EatInEatOut Holiday 2015 - Page 25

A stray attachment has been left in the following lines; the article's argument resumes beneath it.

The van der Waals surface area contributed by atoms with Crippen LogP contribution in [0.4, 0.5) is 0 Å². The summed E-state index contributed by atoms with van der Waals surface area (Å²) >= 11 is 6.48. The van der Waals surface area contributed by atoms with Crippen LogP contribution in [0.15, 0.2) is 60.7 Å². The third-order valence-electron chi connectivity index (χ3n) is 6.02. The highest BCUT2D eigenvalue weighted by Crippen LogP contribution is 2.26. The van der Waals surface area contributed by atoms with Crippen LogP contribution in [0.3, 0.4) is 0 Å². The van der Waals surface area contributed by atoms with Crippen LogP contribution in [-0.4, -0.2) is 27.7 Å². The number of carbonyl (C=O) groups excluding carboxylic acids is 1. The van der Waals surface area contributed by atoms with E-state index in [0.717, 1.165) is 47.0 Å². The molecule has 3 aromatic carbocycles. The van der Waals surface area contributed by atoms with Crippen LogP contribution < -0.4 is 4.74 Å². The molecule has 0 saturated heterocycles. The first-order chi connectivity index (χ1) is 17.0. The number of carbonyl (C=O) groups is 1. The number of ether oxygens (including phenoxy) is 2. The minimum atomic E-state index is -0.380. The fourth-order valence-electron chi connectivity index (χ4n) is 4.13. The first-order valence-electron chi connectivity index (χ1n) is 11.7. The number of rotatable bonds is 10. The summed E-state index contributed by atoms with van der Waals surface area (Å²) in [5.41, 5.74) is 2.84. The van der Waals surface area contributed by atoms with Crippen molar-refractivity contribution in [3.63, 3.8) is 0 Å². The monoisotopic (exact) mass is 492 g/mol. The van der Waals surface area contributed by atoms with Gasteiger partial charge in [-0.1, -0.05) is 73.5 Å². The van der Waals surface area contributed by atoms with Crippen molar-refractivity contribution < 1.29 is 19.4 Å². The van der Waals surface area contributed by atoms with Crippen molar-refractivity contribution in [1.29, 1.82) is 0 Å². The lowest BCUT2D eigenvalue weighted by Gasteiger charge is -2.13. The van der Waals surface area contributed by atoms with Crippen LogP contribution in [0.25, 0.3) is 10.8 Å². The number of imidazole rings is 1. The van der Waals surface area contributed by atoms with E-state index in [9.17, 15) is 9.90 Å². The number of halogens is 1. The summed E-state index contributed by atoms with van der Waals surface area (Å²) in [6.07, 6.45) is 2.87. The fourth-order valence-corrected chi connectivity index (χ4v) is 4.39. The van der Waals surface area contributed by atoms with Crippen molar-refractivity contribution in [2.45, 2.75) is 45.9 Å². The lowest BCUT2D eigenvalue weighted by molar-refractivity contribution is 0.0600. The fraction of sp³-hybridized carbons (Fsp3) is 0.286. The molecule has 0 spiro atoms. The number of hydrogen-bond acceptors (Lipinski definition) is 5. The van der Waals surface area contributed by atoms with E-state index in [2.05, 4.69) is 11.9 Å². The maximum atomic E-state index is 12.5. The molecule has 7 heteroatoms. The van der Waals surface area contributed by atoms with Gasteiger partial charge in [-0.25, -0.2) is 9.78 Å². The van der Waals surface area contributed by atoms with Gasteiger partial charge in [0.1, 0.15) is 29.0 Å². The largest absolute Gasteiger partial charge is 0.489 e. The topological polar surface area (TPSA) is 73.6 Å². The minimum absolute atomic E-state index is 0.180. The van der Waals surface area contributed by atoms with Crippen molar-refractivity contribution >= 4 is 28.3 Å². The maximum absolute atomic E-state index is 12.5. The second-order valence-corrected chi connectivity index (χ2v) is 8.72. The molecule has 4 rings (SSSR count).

1. Invitations come first Before you start planning, ask yourself: who is coming to the party? Friends? Family? Work colleagues? If it’s the latter, keep things professional and avoid mixing groups. Be clear about what kind of party it is. Sending an old-school paper invitation is a classy way of inviting small groups. For larger groups, send an online invitation. It’s fast and effective. 2. Timing and food is crucial If your party starts between 6:30 and 7:30 p.m., you better be feeding your guests more than a shrimp ring! But if things get underway at 8:30 p.m. or later, sticking with cocktails and hors d'oeuvres is totally acceptable. A food tip: if you have a limited amount of finger food, arrange it on a tray and pass it around the room. That’ll ensure your Uncle Bob takes one item instead of six, as it’s harder for people to pig out when you’re looking at them! If you’re going buffet style, place food in different sections of the house to keep people moving. Also: place a small carton or bin in a visible place so folks have a place to throw their used toothpicks and napkins. SEE THE RECIPE! SEE THE RECIPE! 3. Set the mood Entertaining 101: turn off those ugly lights! Strong, overhead lighting can create unflattering dark circles on people’s faces. Dim your lights, if you can, or use candles to make your guests glow. Curate a music playlist that’s consistent and keeps the party pumpin’. Don’t just plug in your personal iPod, hit shuffle and hope for the best. There’s something about going from Beyoncé to Willie Nelson that just doesn’t feel right. Also, be mindful of what music you’re playing when you want your guests to leave. Opt for slow jams when it’s time to say goodnight. SEE THE RECIPE! WWW.EATINEATOUT.CA 25